Air Force leaders announce accountability actions, way forward for ICBM force

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By Master Sgt. Amaani Lyle, Air Force Public Affairs Agency Operating Location - P / Published March 28, 2014


Secretary of the Air Force Deborah Lee James and Maj. Gen. James F. Martin Jr., provide updates on the Malmstrom Air Force Base, Mont., test compromise investigation findings to the Pentagon Press Corps March 27, 2014, in Washington, D.C. Air Force leaders discussed personnel accountability and the action plan to improve the nuclear enterprise. Martin is the Global Strike Command commander. (U.S. Air Force photo/Scott M. Ash)


Maj. Gen. James F. Martin Jr., and Secretary of the Air Force Deborah Lee James provide updates on the Malmstrom Air Force Base, Mont., test compromise investigation findings to the Pentagon Press Corps March 27, 2014, in Washington, D.C. Air Force leaders discussed personnel accountability and the action plan to improve the nuclear enterprise. Martin is the Global Strike Command commander. (U.S. Air Force photo/Scott M. Ash)


Secretary of the Air Force Deborah Lee James and Maj. Gen. James F. Martin Jr., provide updates on the Malmstrom Air Force Base, Mont., test compromise investigation findings to the Pentagon Press Corps March 27, 2014, in Washington, D.C. Air Force leaders discussed personnel accountability and the action plan to improve the nuclear enterprise. Martin is the Global Strike Command commander. (U.S. Air Force photo/Scott M. Ash)

WASHINGTON (AFNS) --

In a press briefing at the Pentagon March 27, Air Force officials announced the findings from the Malmstrom Air Force Base, Mont., test compromise investigations, to include accountability actions and a way forward for the ICBM force.

In January, Secretary of the Air Force Deborah Lee James and Air Force Global Strike Command commander Lt. Gen. Stephen Wilson announced a cheating incident involving 92 crew members at Malmstrom AFB. Wilson then launched a commander directed investigation and force improvement program to get to the bottom of the situation and to recommend needed improvements. Additionally, Secretary of Defense Chuck Hagel ordered the service to provide him a comprehensive plan to address the morale and ethics issues within 60 days.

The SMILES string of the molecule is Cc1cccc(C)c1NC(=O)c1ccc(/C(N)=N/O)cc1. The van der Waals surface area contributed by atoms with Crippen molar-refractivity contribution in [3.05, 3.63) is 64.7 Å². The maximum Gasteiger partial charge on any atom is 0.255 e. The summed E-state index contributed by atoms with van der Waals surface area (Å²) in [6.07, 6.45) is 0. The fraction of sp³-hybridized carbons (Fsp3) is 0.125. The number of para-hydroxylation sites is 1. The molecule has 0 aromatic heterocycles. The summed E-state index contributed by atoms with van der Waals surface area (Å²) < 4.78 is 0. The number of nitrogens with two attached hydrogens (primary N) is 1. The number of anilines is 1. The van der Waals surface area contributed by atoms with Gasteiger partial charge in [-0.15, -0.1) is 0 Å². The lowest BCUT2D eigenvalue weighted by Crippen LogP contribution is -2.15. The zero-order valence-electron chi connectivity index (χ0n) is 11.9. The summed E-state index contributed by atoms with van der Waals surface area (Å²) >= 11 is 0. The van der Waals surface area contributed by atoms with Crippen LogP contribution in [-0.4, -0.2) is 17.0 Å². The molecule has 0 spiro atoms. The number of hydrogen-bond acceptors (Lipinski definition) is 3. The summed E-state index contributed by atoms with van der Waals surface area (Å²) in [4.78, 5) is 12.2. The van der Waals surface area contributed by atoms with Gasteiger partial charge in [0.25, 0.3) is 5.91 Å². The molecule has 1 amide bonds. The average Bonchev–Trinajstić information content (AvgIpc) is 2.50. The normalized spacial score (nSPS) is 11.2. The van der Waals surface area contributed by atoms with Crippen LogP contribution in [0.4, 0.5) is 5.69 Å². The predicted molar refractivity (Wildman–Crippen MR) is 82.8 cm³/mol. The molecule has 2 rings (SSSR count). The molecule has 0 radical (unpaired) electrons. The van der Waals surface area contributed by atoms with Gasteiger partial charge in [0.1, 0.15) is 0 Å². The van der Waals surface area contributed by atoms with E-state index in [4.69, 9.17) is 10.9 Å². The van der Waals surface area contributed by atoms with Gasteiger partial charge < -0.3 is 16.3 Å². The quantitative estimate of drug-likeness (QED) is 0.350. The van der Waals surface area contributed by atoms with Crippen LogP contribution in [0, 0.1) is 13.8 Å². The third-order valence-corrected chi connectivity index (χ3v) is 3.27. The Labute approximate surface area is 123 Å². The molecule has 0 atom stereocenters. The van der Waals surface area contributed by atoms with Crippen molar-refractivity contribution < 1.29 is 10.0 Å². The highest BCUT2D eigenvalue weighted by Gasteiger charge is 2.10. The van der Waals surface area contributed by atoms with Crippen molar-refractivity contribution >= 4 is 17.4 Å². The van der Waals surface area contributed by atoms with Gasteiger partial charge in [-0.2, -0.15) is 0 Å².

James led with what the CDI initially confirmed, “we do have systemic issues in our missile community,” highlighting that the CDI and FIP have a number of recommendations to address not only the climate within the nuclear community, but also to ensure Airmen recognize importance of the nuclear mission to national security.

She also addressed the topic of most interest -- accountability -- with 79 officers and 10 leaders receiving punishment in some form.

“Nine officers in leadership positions at Malmstrom (AFB) were recommended for removal," James said. "One officer submitted his resignation and will retire. None of these leaders were directly involved in a test compromise, but the commander directed investigation indicated that they failed to provide adequate oversight of their crew force.”

“This indeed was a major failure in integrity,” she said, speaking of the group of missile officers who had some type of involvement in the test compromise.